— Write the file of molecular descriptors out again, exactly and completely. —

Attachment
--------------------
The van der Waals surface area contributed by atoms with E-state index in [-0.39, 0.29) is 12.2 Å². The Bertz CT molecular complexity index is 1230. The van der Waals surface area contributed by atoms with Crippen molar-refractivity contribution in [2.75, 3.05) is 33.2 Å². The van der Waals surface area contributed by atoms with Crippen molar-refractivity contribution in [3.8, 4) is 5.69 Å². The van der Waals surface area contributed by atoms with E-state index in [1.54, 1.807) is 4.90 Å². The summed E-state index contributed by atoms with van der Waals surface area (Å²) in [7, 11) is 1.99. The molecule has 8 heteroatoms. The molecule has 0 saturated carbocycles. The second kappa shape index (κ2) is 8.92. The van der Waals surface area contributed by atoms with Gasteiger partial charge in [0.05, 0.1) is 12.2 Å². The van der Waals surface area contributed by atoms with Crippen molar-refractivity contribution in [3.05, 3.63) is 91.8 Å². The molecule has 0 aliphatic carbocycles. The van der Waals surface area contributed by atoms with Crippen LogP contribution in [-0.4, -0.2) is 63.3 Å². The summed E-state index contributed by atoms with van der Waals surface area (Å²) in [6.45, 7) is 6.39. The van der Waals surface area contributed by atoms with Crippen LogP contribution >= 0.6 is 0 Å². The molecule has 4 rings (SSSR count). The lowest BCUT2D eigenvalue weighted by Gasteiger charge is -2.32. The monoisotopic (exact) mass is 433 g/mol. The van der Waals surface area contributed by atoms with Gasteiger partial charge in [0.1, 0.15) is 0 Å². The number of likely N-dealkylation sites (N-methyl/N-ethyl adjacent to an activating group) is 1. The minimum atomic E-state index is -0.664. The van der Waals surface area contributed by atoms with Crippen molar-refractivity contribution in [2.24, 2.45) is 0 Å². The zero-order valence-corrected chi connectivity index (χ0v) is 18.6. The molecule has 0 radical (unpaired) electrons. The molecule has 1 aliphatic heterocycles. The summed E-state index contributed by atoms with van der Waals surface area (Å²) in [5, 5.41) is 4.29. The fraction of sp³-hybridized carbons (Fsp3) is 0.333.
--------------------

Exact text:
The van der Waals surface area contributed by atoms with E-state index in [-0.39, 0.29) is 12.2 Å². The Bertz CT molecular complexity index is 1230. The van der Waals surface area contributed by atoms with Crippen molar-refractivity contribution in [2.75, 3.05) is 33.2 Å². The van der Waals surface area contributed by atoms with Crippen molar-refractivity contribution in [3.8, 4) is 5.69 Å². The van der Waals surface area contributed by atoms with E-state index in [1.54, 1.807) is 4.90 Å². The summed E-state index contributed by atoms with van der Waals surface area (Å²) in [7, 11) is 1.99. The molecule has 8 heteroatoms. The molecule has 0 saturated carbocycles. The second kappa shape index (κ2) is 8.92. The van der Waals surface area contributed by atoms with Gasteiger partial charge in [0.05, 0.1) is 12.2 Å². The van der Waals surface area contributed by atoms with Crippen molar-refractivity contribution in [3.05, 3.63) is 91.8 Å². The molecule has 0 aliphatic carbocycles. The van der Waals surface area contributed by atoms with Crippen LogP contribution in [-0.4, -0.2) is 63.3 Å². The summed E-state index contributed by atoms with van der Waals surface area (Å²) in [6.45, 7) is 6.39. The van der Waals surface area contributed by atoms with Crippen LogP contribution >= 0.6 is 0 Å². The molecule has 4 rings (SSSR count). The lowest BCUT2D eigenvalue weighted by Gasteiger charge is -2.32. The monoisotopic (exact) mass is 433 g/mol. The van der Waals surface area contributed by atoms with Gasteiger partial charge in [0.1, 0.15) is 0 Å². The number of likely N-dealkylation sites (N-methyl/N-ethyl adjacent to an activating group) is 1. The minimum atomic E-state index is -0.664. The van der Waals surface area contributed by atoms with Crippen molar-refractivity contribution in [2.24, 2.45) is 0 Å². The zero-order valence-corrected chi connectivity index (χ0v) is 18.6. The molecule has 0 radical (unpaired) electrons. The molecule has 1 aliphatic heterocycles. The summed E-state index contributed by atoms with van der Waals surface area (Å²) in [5, 5.41) is 4.29. The fraction of sp³-hybridized carbons (Fsp3) is 0.333.